The COVID-19 pandemic is a matter of life and death. Keep your focus on helping Americans stay healthy. History will measure your presidency by how many deaths were prevented, not on what the Dow Jones average was in March of 2020.
Yes, you must address the economic ramifications of this crisis. But stop looking at the stock market score board and start focusing on fixing what's going wrong with the underlying economy.
The 2.3 percent GDP growth for 2019 was the slowest in three years. Even prior to COVID-19, we were not experiencing, as you suggested, the "greatest economy in the history of our country."
Now the economy is being stressed by a major contraction in virtually all industries, especially the service industry that makes up over 77 percent of the total economy.
There is time to have the essential discussions on what does or does not need to be done for large, billion-dollar industries like the cruise lines, hotels, airlines, and casinos. But how does an immediate focus on multi-national corporations really help the small business owner who may never reopen his or her business, or the employee who was just laid off?
Right now the absolute priority must be helping families who are hit the hardest by their new inability to earn a living. Those who are most economically vulnerable in this situation are tipped workers like waitstaff, arena workers, and hotel staff; "gig economy" workers like rideshare drivers; people who help support working families like daycare workers and housekeepers; and small businesses, like dry cleaners, salons, and restaurants.
Now is the time to act quickly, but also the time to act wisely.
A payroll tax elimination may make it seem like you are doing something, but what does it do for the unemployed or underemployed? And how is it fair, or even make sense, for wealthy Americans to receive the same level of economic support as someone who is simply struggling to get by?
We already have a system to support unemployed workers, use it. Every American who has lost a paycheck or whose hours have been reduced should immediately be given unemployment at three times the amount typically provided, they and their families should be given a Medicaid card so they can secure health care, and an ETB (food stamp) card to receive food security.
No paperwork delays – cut the red tape. Application made, application accepted. And they shouldn't have to worry about Congress failing to pass an extension that pulls the rug out from under them before a downturn ends. That assistance must remain until the health crisis is over.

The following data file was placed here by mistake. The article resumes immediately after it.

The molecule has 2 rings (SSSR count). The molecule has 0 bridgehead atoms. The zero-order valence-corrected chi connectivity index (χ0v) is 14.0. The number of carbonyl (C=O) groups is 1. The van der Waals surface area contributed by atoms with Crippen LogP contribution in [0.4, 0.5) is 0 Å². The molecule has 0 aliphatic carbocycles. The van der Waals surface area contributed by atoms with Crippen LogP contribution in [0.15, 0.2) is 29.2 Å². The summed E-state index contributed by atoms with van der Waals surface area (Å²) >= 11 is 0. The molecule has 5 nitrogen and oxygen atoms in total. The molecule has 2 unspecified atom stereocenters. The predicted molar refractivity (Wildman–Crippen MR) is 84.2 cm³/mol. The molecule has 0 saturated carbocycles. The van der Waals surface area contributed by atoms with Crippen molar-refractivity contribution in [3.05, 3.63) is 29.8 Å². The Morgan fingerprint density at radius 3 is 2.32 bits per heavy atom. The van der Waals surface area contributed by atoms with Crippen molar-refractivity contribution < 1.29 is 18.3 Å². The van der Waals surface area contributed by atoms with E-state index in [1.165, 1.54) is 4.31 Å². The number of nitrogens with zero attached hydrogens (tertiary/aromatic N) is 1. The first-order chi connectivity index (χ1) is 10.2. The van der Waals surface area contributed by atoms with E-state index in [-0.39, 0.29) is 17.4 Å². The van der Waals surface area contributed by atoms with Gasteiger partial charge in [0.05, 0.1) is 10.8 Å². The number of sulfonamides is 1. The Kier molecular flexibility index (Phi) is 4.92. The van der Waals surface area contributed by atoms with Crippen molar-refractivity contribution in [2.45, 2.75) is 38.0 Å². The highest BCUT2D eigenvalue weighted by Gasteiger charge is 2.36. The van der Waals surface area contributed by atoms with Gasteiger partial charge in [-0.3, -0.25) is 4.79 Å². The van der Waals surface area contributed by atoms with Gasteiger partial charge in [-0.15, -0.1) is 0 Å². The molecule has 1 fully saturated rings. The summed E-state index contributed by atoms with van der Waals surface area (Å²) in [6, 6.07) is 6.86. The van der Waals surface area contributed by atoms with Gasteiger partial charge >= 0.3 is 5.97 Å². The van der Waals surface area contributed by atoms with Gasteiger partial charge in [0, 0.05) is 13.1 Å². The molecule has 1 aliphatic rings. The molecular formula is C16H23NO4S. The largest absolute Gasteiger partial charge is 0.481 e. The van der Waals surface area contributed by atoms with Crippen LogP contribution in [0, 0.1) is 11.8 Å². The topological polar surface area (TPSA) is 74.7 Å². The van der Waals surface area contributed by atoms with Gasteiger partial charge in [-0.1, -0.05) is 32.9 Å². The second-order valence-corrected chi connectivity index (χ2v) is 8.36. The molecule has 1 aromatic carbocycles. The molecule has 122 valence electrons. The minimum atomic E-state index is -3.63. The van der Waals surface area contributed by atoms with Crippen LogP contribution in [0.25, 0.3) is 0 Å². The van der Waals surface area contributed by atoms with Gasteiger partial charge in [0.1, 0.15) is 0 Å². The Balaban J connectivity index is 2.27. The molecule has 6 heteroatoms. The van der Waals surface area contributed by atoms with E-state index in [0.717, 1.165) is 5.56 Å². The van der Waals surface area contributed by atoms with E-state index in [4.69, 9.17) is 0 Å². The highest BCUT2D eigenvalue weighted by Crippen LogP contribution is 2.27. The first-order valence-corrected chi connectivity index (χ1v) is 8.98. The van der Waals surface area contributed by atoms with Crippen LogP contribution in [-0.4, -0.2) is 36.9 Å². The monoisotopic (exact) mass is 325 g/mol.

If you are a coronavirus-affected "gig economy" worker, you get the same benefits as an employee. So, the Uber driver can get the same benefits as a regular employee. In the same vein, those employers who want to keep unemployment premiums down by putting workers on zero hours, knock it off. It should never be allowed and certainly not allowed now. Put employees who are not working on unemployment.
The federal government should renew the Emergency Unemployment Compensation program so these new benefits don't cost states a dime. The federal government must make an immediate deposit into every state unemployment fund to keep those funds solvent. And this crisis should not be used to increase unemployment premiums for affected businesses. The tax rate should be frozen.
To get money into the hands of low-income working Americans, we should double up on the earned income tax credit. For taxpayers who have already filed their 2019 return, cut another check.
For our retirees who are living on fixed incomes from social security, small pensions, small dividends, and interest, the federal government should add $500 in additional monthly social security payments.
On small business relief, low interest loans and tax relief are meaningless. These businesses do not have taxable income or a tax liability and chances are they are already highly leveraged, and they cannot afford to repay business loans even if it is at no interest. Small businesses need cash now. So use the SBA infrastructure, provide immediate grants, not loans, to small businesses. Give them grants for lost inventory and income.
Finally, provide massive relief to the non-profit world that is dealing with the social stress of this crisis. More money for homeless shelters, more money for youth programs, more cash for food programs.
Once these things are done you can turn your attention to what, if any, relief should go to the multi-national corporations who got their tax cuts and spent them on stock buy backs.
Heidi Heitkamp, a CNBC contributor, represented North Dakota for six years in the U.S. Senate. During her tenure on the Senate Committee on Banking, Housing, and Urban Affairs, she pushed to reform the nation's housing finance system, make housing more affordable, and provide relief to small financial institutions.